What are the resources and teachings in Judaism, Christianity, and Islam that take hospitality - and its call to provide protective hospitality - seriously enough to inform shared action and belief on behalf of the threatened other?

This book argues that protective hospitality and its faith-based foundations as seen in the Abrahamic traditions of Judaism, Christianity, and Islam merit greater theological attention and that the practice of protective hospitality in Christianity can be enhanced by better understandings of Judaism's and Islam's practices of hospitality, namely their codes and etiquettes related to honor.

Safeguarding the Stranger draws especially on two currents in contemporary Christian theology: (1) a contextual and political theological approach informed by liberation and feminist theologies, and (2) a cooperative and complementary theological approach informed by inter-religious, Abrahamic, and hospitable approaches to dialogue.

This book is unique in that it seeks to contribute to academic debates within theology and religious dialogue as well as to discussions within the fields of peace studies and conflict resolution on the positive role that religions might play in contexts of conflict. Published by Pickwick Publications, a division of Wipf & Stock.

You can purchase it online via Wipf & Stock, Amazon.com, Amazon.co.uk, or from any other of your favorite book retailers.

Enjoy a Q&A session with Jayme | Safeguarding The Stranger excerpt

Safeguarding the Stranger is an immensely important addition to the literature on hospitality, notably protective hospitality as practiced in the Abrahamic faith traditions. The work reflects extraordinarily deep research and years of interfaith and cross-cultural experience, as well as time logged in some of our world’s most conflicted regions. The author combines fluency in feminist and liberationist Christian thought with competence in Hebrew Bible and Quranic studies—and more than a bit of continental philosophy as well. A major contribution by an important new voice, both in its substance and in its method. Highly recommended.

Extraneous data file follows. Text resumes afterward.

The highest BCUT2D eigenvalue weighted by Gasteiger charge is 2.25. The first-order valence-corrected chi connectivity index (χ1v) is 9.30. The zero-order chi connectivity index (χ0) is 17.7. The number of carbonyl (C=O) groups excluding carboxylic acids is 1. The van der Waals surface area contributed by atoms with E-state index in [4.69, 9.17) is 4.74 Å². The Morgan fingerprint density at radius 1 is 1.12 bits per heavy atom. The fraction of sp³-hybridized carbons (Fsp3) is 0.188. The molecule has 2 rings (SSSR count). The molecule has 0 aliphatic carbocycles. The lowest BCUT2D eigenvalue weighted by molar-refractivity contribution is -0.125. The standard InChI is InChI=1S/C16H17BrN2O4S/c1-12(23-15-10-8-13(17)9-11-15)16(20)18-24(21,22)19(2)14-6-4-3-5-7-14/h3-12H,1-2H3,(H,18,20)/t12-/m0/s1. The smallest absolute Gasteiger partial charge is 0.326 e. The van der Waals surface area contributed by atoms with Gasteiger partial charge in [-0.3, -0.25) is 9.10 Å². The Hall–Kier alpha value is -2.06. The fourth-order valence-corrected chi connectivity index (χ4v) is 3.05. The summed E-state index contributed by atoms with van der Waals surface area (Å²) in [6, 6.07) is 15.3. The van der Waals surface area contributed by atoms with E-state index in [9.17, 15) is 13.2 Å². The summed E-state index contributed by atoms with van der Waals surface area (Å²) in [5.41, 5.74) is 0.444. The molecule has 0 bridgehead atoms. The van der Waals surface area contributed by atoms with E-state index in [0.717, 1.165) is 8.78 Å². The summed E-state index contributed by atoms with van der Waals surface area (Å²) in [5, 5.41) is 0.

— David P. Gushee, Professor of Christian Ethics; Director, Center for Theology & Public Life, Mercer University; Vice President, American Academy of Religion; Columnist, Religion News Service; President-Elect, Society of Christian Ethics
Jayme Reaves is what I call an academic/activist, a special breed of folks who can handle the highest intellectual pursuits but are driven to continually engage in real-world struggles and concerns. Reaves addresses this directly in her book as she writes about grounding all the discussion of hospitality in praxis...The richest gift from this book for me was her deep exploration of the three Abrahamic faiths of Judaism, Christianity, and Islam. She explores their commonalities related to hospitality, but also the unique perspectives that each religion brings that can shine light on the limitations of the others and spark growth in the practice of hospitality through interfaith dialog.... [This book] is excellent for those who want deep intellectual engagement. As she notes, there is a paucity of material related to the practice and ethics of hospitality in general let alone protective hospitality. Reaves has filled an important space in this discussion, and done it not as a mere intellectual exercise but as a profound ethical challenge at this historic moment.
— Rev. Dr. Daniel Buttry, Interfaith Peace Trainer, Negotiator, and Author
A prophetic and constructive contribution, which addresses a pressing challenge of our time. Reaves speaks with conviction and insight on the importance of protective hospitality within the Abrahamic traditions, and shows the ongoing relevance of this tradition for today.
— David Tombs, Howard Paterson Chair of Theology and Public Issues, Director of Centre for Theology and Public Issues, Department of Theology and Religion, University of Otago, New Zealand
This is a great book and has really enlarged my horizons - fluent, reflective, enlarging, risky - skilled!
— Rev. Canon Professor James Woodward, Practical Theologian and Principal of Sarum College, Salisbury, England